The National Standards for Systems of Care for Children and Youth with Special Health Care Needs (CYSHCN) is a resource to guide and support states working to improve systems of care for CYSHCN, including Medicaid managed care. The National Standards for CYSHCN highlight the core components of the structure and process of an effective system of care for CYSHCN. The standards were developed with guidance from a national work group whose members include families of CYSHCN, state Medicaid agencies, public health, researchers, children’s hospitals, health plans, provider groups, and other stakeholders. Since its release in 2014, Medicaid and Children’s Health Insurance Program (CHIP) agencies, state Title V CYSHCN programs, health care systems, consumers, and others have used these standards as guideposts to improve systems of care for CYSHCN in an ever-changing health care landscape.

In 2018, the National Academy for State Health Policy (NASHP), in partnership with the Association of Maternal and Child Health Programs (AMCHP), led a national learning collaborative to help several states use the National Standards as a guide as they worked to improve MMC for CYSHCN. The following lessons learned highlight how these states effectively used the National Standards to strengthen their managed care systems for CYSHCN.

Analyzing and Enhancing Specialized Managed Care Plans

States can enroll special populations into health plans that are designed to uniquely serve enrollees with special needs (e.g., a specialized managed care program). Six states (Arizona, Florida, Georgia, Texas, Virginia, and Wisconsin) and Washington, DC have developed specialized MMC programs that exclusively serve all or some CYSHCN populations.[4] These plans target health care benefits and services to meet the specific needs of Medicaid beneficiaries served by these programs. Georgia used the National Standards as a resource to strengthen collaboration across agencies to improve the state’s specialized MMC program — Georgia Families 360 — for children in foster care and the juvenile justice system. Learning collaborative participants from Georgia Medicaid, the Title V CYSHCN program, and the Department of Behavioral Health reviewed the National Standards for CYSHCN and selected the domains of Access to Care, Transitions of Care, and Care Coordination for their analysis. The state team created a crosswalk elements from three National Standards domains and elements their Georgia 360 contract as an internal evaluation tool. As a result of this review, the state updated its Medicaid policy manual with elements from the National Standards. Future work is planned to increase collaboration between the Georgia Families 360 MCO and the Title V agency to improve the provision of high-quality care coordination for the foster care population.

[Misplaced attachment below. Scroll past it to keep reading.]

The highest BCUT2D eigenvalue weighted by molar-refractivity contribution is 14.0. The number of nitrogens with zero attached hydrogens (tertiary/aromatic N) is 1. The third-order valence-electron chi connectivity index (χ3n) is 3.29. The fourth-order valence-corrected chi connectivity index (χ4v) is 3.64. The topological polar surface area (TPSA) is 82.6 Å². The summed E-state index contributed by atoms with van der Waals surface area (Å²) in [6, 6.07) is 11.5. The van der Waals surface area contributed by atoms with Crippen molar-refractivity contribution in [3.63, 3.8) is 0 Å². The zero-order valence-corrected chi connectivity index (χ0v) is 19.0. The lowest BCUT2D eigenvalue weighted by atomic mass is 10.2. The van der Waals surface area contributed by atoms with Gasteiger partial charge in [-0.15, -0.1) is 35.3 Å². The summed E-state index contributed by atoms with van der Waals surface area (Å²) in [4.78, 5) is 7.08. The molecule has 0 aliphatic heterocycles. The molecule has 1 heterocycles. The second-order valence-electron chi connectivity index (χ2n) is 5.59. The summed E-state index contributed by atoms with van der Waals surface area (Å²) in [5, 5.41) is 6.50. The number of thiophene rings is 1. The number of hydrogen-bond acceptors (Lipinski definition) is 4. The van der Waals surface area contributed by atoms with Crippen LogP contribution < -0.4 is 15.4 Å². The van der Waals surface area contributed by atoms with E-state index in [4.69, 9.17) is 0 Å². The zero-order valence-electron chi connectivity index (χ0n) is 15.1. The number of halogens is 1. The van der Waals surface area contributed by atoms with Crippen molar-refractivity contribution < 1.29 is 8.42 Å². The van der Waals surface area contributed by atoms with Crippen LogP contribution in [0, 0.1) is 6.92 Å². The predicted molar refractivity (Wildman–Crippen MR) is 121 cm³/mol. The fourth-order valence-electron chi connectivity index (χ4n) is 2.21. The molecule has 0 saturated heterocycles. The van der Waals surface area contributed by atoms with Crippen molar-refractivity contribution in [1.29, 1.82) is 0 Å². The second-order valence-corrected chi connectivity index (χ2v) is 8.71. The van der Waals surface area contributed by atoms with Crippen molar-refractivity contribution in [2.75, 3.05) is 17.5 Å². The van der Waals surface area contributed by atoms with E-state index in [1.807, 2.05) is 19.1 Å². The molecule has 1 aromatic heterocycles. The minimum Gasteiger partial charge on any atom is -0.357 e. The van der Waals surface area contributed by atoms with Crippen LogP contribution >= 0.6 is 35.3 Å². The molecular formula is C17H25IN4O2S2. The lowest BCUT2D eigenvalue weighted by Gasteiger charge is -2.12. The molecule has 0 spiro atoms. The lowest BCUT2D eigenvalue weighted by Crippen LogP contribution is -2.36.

Providing a Framework to Design and Strengthen Care Delivery Systems

As a result of a state budget legislative mandate, in 2017 Delaware’s Medicaid agency developed a comprehensive plan to manage the health care needs of Delaware’s children with medical complexity (CMC). The agency formed a state steering committee and various work groups to develop the plan, working closely with MCOs and other stakeholders. The Models of Care Workgroup used the National Standards for CYSHCN to develop a framework on which to build a model of care for CMC. The framework was outlined in the final report to illustrate what an ideal system of care for CMC would look like. The Delaware Plan for Managing the Health Care Needs of Children with Medical Complexity was published in May 2018 and includes a comprehensive set of recommendations that the Delaware team plans to work implement in the future.